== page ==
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decided: February 17, 1983.


Appeal from the Order of the Department of Public Welfare in the case of Appeal of: Delores Hill, Case No. 115713.


David Gates, for petitioner.

Gary Goldman, Assistant Counsel, for respondent.

Judges Rogers, MacPhail and Doyle, sitting as a panel of three. Opinion by Judge MacPhail. Judge Doyle dissents.

Author: Macphail

[ 72 Pa. Commw. Page 150]

Petitioner, Delores Hill, was awarded a monthly special allowance from the Bucks County Board of Assistance (CAO) for child care and car fare to enable her to attend classes to obtain a general education diploma. The amount of the monthly check was $223.60. Petitioner also was entitled to a monthly cash

[ 72 Pa. Commw. Page 151]

    assistance check, food stamps and a medical assistance check.

In January of 1981, she received none of her benefits and reported this fact to the CAO on January 6, 1981 at which time she requested replacements. On January 9, Petitioner's cash assistance check, medical assistance card and January food stamps were replaced. The special allowance check was not replaced pending verification of residence and rental amount but CAO did place a stop payment order on the original check which was dated January 2. On January 14, Petitioner was advised that a replacement check would be issued but on January 16, the original check was returned to CAO in the normal course of business with Petitioner's name appearing on the back thereof together with Petitioner's ID number and her social security number. Since the replacement check had not yet been issued, CAO held up that check and informed Petitioner that a replacement would not be issued.

Contending that she had never received the original check and that the endorsement on the check was not her signature, Petitioner appealed the decision of the CAO. After a hearing before a Department of Public Welfare (DPW) examiner, Petitioner's appeal was denied. That decision was subsequently affirmed by the Secretary of the DPW on a petition for reconsideration. A timely appeal has been filed with this Court.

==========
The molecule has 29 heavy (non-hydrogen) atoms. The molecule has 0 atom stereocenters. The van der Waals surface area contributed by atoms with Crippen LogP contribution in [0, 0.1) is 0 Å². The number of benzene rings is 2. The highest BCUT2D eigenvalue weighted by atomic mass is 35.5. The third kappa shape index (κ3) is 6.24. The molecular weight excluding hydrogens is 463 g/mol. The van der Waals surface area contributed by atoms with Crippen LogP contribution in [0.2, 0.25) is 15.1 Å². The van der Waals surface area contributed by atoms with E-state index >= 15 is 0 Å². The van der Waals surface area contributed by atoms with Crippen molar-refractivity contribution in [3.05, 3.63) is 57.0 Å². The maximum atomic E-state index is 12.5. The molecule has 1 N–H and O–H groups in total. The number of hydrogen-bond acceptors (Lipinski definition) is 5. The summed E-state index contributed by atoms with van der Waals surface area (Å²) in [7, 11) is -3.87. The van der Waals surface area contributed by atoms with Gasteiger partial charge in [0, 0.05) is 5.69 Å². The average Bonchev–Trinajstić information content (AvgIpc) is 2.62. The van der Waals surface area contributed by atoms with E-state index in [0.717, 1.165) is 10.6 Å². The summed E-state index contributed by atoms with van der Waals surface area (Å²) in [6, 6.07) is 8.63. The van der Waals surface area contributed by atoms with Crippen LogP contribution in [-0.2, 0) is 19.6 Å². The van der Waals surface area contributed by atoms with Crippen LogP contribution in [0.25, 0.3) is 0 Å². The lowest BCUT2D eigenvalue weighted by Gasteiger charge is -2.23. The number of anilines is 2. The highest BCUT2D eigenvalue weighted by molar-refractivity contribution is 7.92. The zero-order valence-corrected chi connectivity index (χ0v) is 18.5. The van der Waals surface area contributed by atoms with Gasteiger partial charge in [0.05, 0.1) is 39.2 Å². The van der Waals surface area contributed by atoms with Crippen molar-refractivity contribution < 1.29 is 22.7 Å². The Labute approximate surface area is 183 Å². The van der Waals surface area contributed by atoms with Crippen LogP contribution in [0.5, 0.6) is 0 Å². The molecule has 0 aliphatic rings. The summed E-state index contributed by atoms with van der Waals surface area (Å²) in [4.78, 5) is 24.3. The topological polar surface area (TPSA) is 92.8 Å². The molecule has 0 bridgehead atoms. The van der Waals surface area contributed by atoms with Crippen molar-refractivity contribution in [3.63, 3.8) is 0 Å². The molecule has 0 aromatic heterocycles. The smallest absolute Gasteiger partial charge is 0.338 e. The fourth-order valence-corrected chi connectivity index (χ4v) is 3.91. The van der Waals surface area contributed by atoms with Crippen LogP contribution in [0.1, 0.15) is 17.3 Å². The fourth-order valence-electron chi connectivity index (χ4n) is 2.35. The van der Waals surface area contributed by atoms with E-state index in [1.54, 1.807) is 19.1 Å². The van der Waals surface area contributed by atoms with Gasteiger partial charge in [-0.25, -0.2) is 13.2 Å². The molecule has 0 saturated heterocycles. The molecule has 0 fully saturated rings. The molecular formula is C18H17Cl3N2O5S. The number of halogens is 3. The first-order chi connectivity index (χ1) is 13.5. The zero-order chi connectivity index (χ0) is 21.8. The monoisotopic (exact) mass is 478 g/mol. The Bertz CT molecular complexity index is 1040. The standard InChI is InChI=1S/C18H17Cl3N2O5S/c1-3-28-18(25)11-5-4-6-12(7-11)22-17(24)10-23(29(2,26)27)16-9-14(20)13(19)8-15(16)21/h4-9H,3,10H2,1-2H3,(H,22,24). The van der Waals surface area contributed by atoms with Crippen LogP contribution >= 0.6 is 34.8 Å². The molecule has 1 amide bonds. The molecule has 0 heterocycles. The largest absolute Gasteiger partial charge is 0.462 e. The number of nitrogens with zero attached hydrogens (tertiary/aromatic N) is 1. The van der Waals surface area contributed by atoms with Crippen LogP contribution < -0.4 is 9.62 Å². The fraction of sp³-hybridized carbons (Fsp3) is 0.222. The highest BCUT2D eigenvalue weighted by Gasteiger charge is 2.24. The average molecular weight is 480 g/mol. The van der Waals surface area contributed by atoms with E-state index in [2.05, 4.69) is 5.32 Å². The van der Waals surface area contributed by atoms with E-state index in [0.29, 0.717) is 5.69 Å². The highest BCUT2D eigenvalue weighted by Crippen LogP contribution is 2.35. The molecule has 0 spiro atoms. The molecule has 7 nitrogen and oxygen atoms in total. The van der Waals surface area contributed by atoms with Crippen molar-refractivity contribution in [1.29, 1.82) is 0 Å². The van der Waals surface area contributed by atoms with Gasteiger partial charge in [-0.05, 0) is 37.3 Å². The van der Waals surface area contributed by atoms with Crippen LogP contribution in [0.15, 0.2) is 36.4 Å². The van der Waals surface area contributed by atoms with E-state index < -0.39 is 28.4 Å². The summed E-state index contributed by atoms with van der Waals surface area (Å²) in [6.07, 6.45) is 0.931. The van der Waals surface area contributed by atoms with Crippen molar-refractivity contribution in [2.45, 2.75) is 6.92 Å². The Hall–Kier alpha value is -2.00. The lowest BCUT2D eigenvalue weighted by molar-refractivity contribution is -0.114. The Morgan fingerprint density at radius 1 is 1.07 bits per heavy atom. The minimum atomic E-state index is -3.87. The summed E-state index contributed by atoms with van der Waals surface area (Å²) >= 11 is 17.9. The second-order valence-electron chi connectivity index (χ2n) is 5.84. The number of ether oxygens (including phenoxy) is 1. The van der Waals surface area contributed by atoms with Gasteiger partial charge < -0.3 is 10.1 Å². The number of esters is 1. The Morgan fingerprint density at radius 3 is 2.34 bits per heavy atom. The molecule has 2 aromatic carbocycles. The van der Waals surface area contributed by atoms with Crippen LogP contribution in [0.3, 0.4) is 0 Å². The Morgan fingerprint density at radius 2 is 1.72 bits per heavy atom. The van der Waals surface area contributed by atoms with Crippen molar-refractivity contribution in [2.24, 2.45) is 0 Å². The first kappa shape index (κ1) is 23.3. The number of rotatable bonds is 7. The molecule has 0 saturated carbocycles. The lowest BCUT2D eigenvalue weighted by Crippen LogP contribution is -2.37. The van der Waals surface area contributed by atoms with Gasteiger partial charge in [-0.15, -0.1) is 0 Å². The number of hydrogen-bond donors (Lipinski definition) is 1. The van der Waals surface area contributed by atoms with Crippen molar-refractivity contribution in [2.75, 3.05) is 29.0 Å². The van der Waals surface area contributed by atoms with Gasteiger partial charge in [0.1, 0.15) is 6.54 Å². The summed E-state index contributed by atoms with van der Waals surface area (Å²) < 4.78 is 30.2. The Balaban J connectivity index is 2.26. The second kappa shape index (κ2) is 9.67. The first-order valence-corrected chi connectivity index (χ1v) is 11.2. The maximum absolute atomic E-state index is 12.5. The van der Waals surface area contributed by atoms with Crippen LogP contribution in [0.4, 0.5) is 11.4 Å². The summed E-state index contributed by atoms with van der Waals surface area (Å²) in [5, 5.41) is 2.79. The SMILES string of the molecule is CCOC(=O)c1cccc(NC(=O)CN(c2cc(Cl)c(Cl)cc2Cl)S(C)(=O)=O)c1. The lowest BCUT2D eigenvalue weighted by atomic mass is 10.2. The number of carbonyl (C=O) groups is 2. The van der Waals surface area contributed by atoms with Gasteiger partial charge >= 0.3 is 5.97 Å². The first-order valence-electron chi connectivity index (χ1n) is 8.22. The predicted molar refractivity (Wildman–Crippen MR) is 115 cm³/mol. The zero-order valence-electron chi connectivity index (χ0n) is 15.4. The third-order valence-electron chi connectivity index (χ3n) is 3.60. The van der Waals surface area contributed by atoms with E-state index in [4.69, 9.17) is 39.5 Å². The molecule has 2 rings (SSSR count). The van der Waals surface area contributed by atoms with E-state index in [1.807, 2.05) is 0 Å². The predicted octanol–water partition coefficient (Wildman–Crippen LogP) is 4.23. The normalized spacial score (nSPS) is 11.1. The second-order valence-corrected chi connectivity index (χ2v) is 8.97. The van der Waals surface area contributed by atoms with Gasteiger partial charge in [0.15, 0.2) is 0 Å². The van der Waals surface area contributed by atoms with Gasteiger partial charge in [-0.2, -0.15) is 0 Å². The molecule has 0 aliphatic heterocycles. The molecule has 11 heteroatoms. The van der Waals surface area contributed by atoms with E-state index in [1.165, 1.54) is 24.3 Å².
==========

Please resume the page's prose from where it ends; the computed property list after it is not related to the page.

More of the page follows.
The pertinent DPW regulation is found at 55 Pa. Code § 229.24(b)(1):

Replacements. . . . A replacement check will not be issued if the county office has in its possession, at the time replacement is requested, the original endorsed check, containing irrefutable evidence that the client cashed the check. Such evidence will be a signature and some item of identification, such as an

[ 72 Pa. Commw. Page 152]

    operator's license number, found on the back of the check, which can be matched with the same item on the credentials of the client. This will only apply if the appropriate credentials are available or were not initially reported also lost or stolen. Replacement checks will not be issued by the county to replace Incentive Payment checks. The only other instance in which a replacement check will not be issued is when there are repeated replacement requests as set forth in paragraph (3) and one of the following occurs:

Petitioner argues that under the regulation relied upon by DPW she is entitled to a replacement check unless 1) CAO has in its possession at the time the request is made the original endorsed check with "irrefutable evidence" that she cashed the check or 2) the missing check is an incentive payment check or 3) there have been instances in the past where replacement checks were requested by her. Since it is clear that DPW is relying upon the first exception to justify its refusal to issue a replacement check, Petitioner contends the other two exceptions are not pertinent here. Further, Petitioner states that the first exception does not apply because (a) CAO did not have the original check in its possession when the request for replacement was made, (b) there was no irrefutable evidence that the endorsement on the check was genuine and (c) CAO failed to follow the applicable DPW regulation*fn1 when Petitioner disclaimed the endorsement.

[ 72 Pa. Commw. Page 153]

DPW argues that since it had the original check in its possession and had verified the signature of the Petitioner it was warranted in refusing replacement.

It is apparent that the detailed procedures of § 229.24 are necessary to prevent fraud and at the same time to facilitate payments to the needy where, through no fault of their own, claimants do not receive checks to which they are entitled. There can be no doubt that with the vast number of checks being issued and the regrettable uncertainty of today's mail delivery, there will be instances when replacement checks are necessary.